As for paying your mortgage with a credit card, it’s a similar scenario. Mortgage lenders are typically wary of accepting debt-for-debt payments, so it’s unlikely you can make mortgage payments with a credit card without using one of the aforementioned third-party services as the payment intermediary.

What are the best credit cards for paying rent or a mortgage?

The main drawback of making a mortgage or rent payment with your credit card is that you’ll likely incur third-party fees, and your card may not have a high enough rewards or cash back rate to make up for those. Before you make the transaction consider the below options, which might be better designed for making housing payments than your current go-to card.

Best credit cards to pay your rent or mortgage
Card Key Feature Sign-Up Bonus Annual Fee Link
Scotia Momentum Visa Infinite Card 4% cash back on recurring bills (up to $25K spent annually) Earn 10% cash back on all purchases for the first 3 months (up to $2,000 in total purchases).¹ No annual fee in the first year, including on supplementary cards.¹ $120 Review
TD Aeroplan Infinite Visa Card Earns Aeroplan points†; great for frequent Air Canada and Star Alliance flyers Best Offer yet for the TD® Aeroplan® Visa Infinite* Card: Earn up to $1,600 in value† including up to 70,000 Aeroplan points†. Conditions Apply. $139 Review
Tangerine Money-Back Credit Card Up to 2% cash back on recurring bills If you're approved, you’ll earn an extra 10% back on up to $1,000 in everyday purchases made within your first 2 months.* $0 Review
SimplyCash Preferred Card from American Express Earn 4% cash back on eligible gas station purchases in Canada, 4% cash back on eligible grocery store purchases in Canada (up to $1,200 cash back annually) and 2% cash back on all other purchases. In your first 10 months as a new SimplyCash® Preferred Card from American Express Cardmember, you can earn a $40 statement credit for each monthly billing period in which you spend $750 in purchases on your Card. This could add up to $400 in statement credits in the first 10 months. Conditions apply. $9.99/month (Equals a total fee of $119.88 annually) Review

*†Terms and conditions apply / Terms and Conditions apply

Offer for TD® Aeroplan® Visa Infinite Card is not available for residents of Quebec. For Quebec residents, please click here.*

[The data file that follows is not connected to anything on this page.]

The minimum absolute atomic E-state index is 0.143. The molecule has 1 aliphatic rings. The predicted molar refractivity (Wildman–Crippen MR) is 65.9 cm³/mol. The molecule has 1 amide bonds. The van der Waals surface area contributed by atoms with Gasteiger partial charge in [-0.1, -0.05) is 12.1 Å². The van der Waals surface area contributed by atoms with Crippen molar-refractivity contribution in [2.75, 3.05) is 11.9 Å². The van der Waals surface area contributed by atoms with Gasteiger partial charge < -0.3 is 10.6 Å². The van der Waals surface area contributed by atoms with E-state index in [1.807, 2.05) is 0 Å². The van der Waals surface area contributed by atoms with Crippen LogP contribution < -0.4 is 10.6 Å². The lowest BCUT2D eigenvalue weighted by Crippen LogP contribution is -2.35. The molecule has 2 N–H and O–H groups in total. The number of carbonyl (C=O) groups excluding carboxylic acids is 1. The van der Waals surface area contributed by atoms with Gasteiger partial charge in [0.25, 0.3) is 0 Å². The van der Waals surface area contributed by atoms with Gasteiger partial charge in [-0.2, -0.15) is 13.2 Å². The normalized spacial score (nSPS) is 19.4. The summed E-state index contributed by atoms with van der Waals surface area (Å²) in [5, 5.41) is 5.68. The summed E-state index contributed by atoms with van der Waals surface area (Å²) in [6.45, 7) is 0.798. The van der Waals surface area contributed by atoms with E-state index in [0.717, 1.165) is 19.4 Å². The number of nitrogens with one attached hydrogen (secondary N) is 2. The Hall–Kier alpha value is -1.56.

¹ Conditions Apply. Visit here for the Scotia Momentum® Visa Infinite Card to learn more.*

Should you pay your rent or mortgage with a credit card?

There’s a reason most landlords and lenders don’t accept credit card payments by default: Paying off large amounts of debt with more debt can be risky. That said, there are several scenarios where paying off your rent or mortgage with a credit card can make sense:

  1. The math checks out: Using your credit card can make sense if the points or cash back from your card keep more money in your pocket after factoring in fees charged by third-party intermediaries. You might elect to make rent or mortgage payments with the card just to max out your potential welcome offer, and then go back to making those rent or mortgage payments with cheques after the welcome period ends.
  2. You can pay off your card immediately: Ideally you should always pay off your credit card balance promptly with money from your bank account so as to avoid interest charges.
  3. You don’t have high-interest debt: This isn’t a requirement, but it’s best to avoid taking on additional credit card debt if you’re already dealing with other debt, like additional credit card balances or personal loans.

On the other hand, there are several scenarios where paying off your mortgage or monthly rent with a credit card is a bad financial choice:

  1. You’re late paying your bills: If you’re historically late on paying off monthly bills, taking on additional credit card debt is even riskier and can put you further into debt.
  2. You’re worried about your credit score: Having a high credit utilization rate can hurt your credit score. If you’re trying to improve your credit score, this strategy isn’t for you.
  3. Youhave a lackluster credit card: If you aren’t earning oodles of cash back or rewards points from your credit card, the fees from using a third-party payment service to pay your housing costs will do you more harm than good.

In a nutshell, with enough rewards and a lucrative sign-up bonus, paying housing expenses with a credit card can make sense in some scenarios. But if you’re resorting to credit card payments because you don’t have enough cash on hand, it might be time to reassess if you’re overpaying for rent, or to cut some of your expenses and gradually divert money toward building your homeowner emergency fund.

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About the Author

Tom Blake

Tom Blake

Freelance contributor

Tom Blake is a personal finance blogger originally from Burlington, Ontario. His work has featured in Business Insider, Frugal Rules, MoneyCrashers, and a number of other financial blogs.